There are also third-party vendors that make their own copycat cartridges, risking patent infringement lawsuits. Goldberg explains that sticking to empty OEM cartridges is legally safe due to the principal of patent exhaustion, which says that after the OEM has sold its patented product the subsequent owners can do whatever they please with it. Elward notes that his firm sticks to OEM cartridges, but, since the supply depends on empties getting collected, various print-cartridge models often go in and out of stock.
Meanwhile, Goldberg also notes that some manufacturers put chips on some of their cartridges to identify them to the printer -- and to prevent the machine from using third-party cartridges that lack the chip. Refillers often find work-arounds, but the process may take two years, he says. By that time, a printer manufacturer may have upgraded its models and the cartridges needed for it.
Phoenix Ink represents a different approach: It supplies stores with ink-refill kiosks. Customers bring in their own empty cartridges for refilling, generally spending half what they would spend for a new cartridge, says the firm's president, David Scanlan. "Used cartridges are a commodity and everyone is after them, so the prices fluctuate dramatically," he notes. Phoenix Ink gets its ink from Kodak, and is able to service about 200 different cartridge models with nine different inks, he adds.
As for color matching, most "people don't care about that, and anyway if I put our samples in front of you alongside the OEM samples, I would be surprised if you could say which was which," says Scanlan.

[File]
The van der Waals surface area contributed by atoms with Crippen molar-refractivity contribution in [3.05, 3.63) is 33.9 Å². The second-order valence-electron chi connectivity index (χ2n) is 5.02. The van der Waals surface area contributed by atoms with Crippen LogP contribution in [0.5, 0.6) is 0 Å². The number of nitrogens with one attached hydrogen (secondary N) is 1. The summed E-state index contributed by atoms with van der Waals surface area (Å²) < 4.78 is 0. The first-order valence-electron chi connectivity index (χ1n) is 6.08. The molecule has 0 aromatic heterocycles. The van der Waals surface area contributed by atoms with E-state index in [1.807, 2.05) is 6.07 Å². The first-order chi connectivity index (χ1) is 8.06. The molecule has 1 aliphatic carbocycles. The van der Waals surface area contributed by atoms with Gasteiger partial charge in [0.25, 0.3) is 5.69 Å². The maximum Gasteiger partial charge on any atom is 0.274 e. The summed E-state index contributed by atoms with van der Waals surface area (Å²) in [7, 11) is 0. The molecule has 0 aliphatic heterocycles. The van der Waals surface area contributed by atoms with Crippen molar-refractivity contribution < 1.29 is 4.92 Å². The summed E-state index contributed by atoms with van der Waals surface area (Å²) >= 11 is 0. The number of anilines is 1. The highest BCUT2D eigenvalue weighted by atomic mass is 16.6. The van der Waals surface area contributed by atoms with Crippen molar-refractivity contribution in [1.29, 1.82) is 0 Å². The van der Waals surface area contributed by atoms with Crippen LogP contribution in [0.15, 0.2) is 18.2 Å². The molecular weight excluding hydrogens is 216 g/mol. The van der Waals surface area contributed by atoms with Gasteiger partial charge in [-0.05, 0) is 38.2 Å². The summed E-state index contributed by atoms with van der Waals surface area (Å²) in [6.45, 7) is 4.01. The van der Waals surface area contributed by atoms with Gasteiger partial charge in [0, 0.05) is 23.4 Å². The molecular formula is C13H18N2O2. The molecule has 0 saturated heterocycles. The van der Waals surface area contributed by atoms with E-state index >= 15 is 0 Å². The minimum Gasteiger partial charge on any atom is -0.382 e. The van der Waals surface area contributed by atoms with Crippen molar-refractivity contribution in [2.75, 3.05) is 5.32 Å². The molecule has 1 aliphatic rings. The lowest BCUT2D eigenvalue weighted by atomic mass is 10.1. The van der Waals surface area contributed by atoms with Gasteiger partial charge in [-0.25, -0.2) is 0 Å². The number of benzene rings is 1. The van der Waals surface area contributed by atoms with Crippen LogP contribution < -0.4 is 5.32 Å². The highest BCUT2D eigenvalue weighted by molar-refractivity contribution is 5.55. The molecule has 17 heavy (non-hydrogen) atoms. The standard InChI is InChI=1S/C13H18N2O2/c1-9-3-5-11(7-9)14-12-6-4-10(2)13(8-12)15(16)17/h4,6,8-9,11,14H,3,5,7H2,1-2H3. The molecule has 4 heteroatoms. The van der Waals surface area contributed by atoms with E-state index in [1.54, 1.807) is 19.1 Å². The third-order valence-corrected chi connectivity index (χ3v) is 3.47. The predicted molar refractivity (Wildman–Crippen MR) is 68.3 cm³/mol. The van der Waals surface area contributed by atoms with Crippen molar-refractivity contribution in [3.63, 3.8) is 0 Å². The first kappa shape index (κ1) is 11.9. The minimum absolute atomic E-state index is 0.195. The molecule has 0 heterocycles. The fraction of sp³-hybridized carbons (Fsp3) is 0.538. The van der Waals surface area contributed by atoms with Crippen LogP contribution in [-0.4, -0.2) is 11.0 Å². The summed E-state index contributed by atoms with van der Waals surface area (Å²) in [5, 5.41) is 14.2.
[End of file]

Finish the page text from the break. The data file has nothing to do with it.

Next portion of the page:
Printing's cloudy future
But as it turns out, defending ink prices is not the biggest problem facing the OEMs -- it's that the market for inexpensive inkjet printers isn't growing, apparently because those who buy them have less and less use for them.
"Photo printing in the home was a fad, and now they go to Wal-Mart for prints, or just upload their vacation photos to social media," notes Gartner's de Silva. "Then there were recipes from the Internet and maps, but those moved over to smartphones and tablets. More and more material is being produced specifically for the Internet and is not suitable for printing. The inkjet market is still large, but is not growing," he adds.
In response, the major vendors are mostly moving to more sophisticated printers that would appeal to businesses, offering Internet-connected units that can print images sent to them from mobile devices, de Silva says. They also have processors that run apps that connect to cloud services, and run various kinds of document-related software -- and have ink tanks instead of cartridges, he adds.
And although laser printers typically cost more -- even as prices overall continue falling -- laser printers offer something that inkjets can't compete with: printouts with a crisp sheen, thanks to the heated roller used in the laser process. "There is the perception that if I am printing a business proposal I want it to shine," says Industry Analysts' Slawetsky. "They feel that a laser is a more business-class machine, and having laser output shows that I am with a real company with a real printer. But photos come off better from an inkjet, and today's office inkjets give better results than the photo inkjets of just a few years ago. There's room for both." (Sources also agree that the best per-page cost can usually be had with a small, low-end monochrome laser printer.)
But don't expect the manufacturers to shore up their market by cutting ink prices. "That boat left the dock many years ago," de Silva says.
Lamont Wood is a freelance writer in San Antonio.
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